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Four yoga poses to reduce stress, anxiety, and mild depression

Four yoga poses to reduce stress, anxiety, and mild depression

Four yoga poses to reduce stress, anxiety, and mild depression

I am excited to share with you this three part series with four yoga poses to reduce stress, anxiety, and mild depression. Yoga is something I have personally turned to when I was suffering from stress and anxiety prior to my diagnosis of Celiac disease. There are four yoga poses to reduce stress, anxiety, and mild depression while stretching the hips, thighs and energizing the spine.  Also now you have Part 2 and Part 3 you may want to read those posts as well.

Yoga is growing in popularity and is known to be a powerful tool to help the body gain flexibility and strength and, for the mind, peace and mindfulness. There are literally thousands of yoga postures to choose from and each one can teach us so much about ourselves. When we are in a posture, are we satisfied where we are or do we compare ourselves to the girl next to us and struggle to keep up with her? Do we enjoy taking a few moments in a posture or are we antsy to move on to the next best thing? Are we pushing ourselves over the edge in a challenging yoga class or perhaps scared of the edge or afraid of trying new posture?

Where might these thoughts, limitations or expectations carry over into your work environment? Home life? Relationships?

As you practice these postures, use the photos as examples of the full posture but, as you begin, don’t hold yourself hostage to the expectation of being in that full posture. Listen to your body otherwise you may be the cause of your stress and anxiety! Practice finding santosha, or contentment, in your full expression of each pose.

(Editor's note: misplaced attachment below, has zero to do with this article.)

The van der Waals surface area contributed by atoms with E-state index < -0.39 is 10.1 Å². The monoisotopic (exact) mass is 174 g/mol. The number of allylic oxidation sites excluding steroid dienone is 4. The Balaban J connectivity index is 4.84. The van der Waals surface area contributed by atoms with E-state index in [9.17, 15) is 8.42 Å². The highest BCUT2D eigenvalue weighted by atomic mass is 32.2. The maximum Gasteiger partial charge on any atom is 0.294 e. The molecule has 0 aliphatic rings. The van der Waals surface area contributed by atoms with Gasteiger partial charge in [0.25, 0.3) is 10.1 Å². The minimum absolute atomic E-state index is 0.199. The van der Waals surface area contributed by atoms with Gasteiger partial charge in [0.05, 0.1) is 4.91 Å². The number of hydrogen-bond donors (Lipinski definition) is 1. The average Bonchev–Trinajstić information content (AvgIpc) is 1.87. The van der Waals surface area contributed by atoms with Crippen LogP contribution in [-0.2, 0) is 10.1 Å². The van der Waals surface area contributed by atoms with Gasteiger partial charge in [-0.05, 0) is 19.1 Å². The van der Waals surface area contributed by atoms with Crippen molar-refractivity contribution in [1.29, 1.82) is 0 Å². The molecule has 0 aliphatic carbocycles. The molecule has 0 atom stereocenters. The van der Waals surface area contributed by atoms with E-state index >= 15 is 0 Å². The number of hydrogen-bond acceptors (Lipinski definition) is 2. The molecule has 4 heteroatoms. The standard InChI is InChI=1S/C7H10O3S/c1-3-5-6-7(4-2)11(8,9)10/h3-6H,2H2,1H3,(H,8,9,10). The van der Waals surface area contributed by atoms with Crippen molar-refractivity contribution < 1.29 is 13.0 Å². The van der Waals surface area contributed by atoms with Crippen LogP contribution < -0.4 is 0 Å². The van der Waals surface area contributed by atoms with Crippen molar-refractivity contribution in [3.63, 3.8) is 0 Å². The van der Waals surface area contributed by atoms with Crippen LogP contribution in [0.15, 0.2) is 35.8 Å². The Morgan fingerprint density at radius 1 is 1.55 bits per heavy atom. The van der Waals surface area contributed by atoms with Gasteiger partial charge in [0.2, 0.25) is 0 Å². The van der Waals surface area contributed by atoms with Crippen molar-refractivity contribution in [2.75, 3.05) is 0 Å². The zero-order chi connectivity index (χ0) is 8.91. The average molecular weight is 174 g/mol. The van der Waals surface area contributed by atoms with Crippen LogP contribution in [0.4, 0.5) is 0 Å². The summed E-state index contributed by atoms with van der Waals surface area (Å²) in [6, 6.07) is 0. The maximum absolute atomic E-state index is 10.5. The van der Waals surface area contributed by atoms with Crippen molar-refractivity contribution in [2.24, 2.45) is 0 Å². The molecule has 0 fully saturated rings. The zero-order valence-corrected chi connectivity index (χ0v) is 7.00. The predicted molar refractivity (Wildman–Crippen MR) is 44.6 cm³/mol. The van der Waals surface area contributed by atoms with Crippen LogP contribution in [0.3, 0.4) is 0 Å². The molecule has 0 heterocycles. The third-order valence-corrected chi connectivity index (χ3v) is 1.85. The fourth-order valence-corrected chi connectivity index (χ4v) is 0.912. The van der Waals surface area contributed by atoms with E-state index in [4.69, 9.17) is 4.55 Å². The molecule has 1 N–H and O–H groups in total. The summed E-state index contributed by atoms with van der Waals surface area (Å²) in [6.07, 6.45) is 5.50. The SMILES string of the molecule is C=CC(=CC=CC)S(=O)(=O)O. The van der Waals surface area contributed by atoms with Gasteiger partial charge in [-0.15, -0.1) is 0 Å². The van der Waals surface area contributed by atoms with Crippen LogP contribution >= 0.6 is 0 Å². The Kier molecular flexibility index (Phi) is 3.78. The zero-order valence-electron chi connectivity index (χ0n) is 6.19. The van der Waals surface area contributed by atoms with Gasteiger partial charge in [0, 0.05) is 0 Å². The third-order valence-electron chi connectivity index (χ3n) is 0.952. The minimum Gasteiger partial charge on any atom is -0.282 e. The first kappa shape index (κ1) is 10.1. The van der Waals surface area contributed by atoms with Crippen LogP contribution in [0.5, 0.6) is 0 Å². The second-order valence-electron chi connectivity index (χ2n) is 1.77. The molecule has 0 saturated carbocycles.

Balasana, Child’s Pose

Balasana, or Child’s Pose, is a great way to listen to your breathing and reduce stress. It gently stretches the hips, thighs and ankles and relieves back and neck pain when the head and torso are supported.

To bring your body into the posture, place the tops of your feet onto the ground with the big toes touching, sit on your heels then lay the belly across the thighs, and finally connect the forehead to the ground or to a blanket or yoga block. If you have difficulty connecting your sit bones to your heels, place a blanket between your thighs and calves. Another option if your chest or belly gets in the way is, still keeping the big toes connected, spread the knees out to about a yoga mat-width and then reach the arms overhead, next to the ears, with the palms flat on the mat.

If you are pregnant or have a knee injury this posture may not be available for you.

Also now you have Part 2 and Part 3 you may want to read those posts as well.

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This post written by Beck Anderson. She is wife to a fixed-wing pilot and helicopter lover, registered yoga teacher at The Yoga Place, and traditional foodie blogger and Holistic Coach at Wellness Hammock.

Disclaimer: We are not providing medical advice. Always consult a physician before you begin an exercise program.

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